Background: Less than 63% of individuals with diabetes meet professional guidelines target of hemoglobin A1c <7.0%, and only 7% meet combined glycemic, lipid, and blood pressure goals. The primary study aim was to assess the impact on A1c of a cell phone-based diabetes management software system used with web-based data analytics and therapy optimization tools. Secondary aims examined health care provider (HCP) adherence to prescribing guidelines and assessed HCPs' adoption of the technology.
Methods: Thirty patients with type 2 diabetes were recruited from three community physician practices for a 3-month study and evenly randomized. The intervention group received cell phone-based software designed by endocrinologists and CDEs (WellDoc Communications, Inc., Baltimore, MD). The software provided real-time feedback on patients' blood glucose levels, displayed patients' medication regimens, incorporated hypo- and hyperglycemia treatment algorithms, and requested additional data needed to evaluate diabetes management. Patient data captured and transferred to secure servers were analyzed by proprietary statistical algorithms. The system sent computer-generated logbooks (with suggested treatment plans) to intervention patients' HCPs.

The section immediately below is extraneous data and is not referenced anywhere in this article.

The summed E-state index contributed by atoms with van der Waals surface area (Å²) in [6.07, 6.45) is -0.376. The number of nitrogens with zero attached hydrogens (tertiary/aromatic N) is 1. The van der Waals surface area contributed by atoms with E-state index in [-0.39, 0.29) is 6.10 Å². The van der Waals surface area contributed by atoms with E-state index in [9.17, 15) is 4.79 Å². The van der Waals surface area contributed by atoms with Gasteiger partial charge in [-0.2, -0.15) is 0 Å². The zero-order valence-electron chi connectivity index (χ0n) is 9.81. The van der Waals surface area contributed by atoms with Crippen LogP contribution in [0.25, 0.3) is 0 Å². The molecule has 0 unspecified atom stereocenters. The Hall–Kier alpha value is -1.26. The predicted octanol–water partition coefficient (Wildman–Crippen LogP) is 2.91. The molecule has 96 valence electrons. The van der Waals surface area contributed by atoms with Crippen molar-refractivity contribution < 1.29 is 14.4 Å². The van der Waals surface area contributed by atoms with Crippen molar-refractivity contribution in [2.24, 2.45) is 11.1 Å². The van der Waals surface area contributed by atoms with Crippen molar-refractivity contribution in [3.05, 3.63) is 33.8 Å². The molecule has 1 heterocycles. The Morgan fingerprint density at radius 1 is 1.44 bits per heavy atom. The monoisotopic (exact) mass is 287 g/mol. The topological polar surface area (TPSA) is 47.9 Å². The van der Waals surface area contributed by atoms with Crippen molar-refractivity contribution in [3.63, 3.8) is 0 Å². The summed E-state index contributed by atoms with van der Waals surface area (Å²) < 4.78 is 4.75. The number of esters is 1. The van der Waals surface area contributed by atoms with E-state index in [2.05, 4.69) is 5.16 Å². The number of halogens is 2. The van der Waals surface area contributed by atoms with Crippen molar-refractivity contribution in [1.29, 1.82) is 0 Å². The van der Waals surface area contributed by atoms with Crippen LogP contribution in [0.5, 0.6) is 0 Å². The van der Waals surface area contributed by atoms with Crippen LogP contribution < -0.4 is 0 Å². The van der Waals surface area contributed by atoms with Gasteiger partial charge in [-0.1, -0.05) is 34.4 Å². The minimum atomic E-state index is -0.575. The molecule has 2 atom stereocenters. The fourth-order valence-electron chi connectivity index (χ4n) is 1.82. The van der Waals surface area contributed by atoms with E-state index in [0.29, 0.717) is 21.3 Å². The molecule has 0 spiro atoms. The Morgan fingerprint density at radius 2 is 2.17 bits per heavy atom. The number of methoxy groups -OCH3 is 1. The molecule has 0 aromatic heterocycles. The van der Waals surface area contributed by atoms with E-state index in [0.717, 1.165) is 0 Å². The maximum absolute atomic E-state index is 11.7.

Results: The average decrease in A1c for intervention patients was 2.03%, compared to 0.68% (P < 0.02, one-tailed) for control patients. Of the intervention patients, 84% had medications titrated or changed by their HCP compared to controls (23%, P = 0.002). Intervention patients' HCPs reported the system facilitated treatment decisions, provided organized data, and reduced logbook review time.
Conclusions: Adults with type 2 diabetes using WellDoc's software achieved statistically significant improvements in A1c. HCP and patient satisfaction with the system was clinically and statistically significant.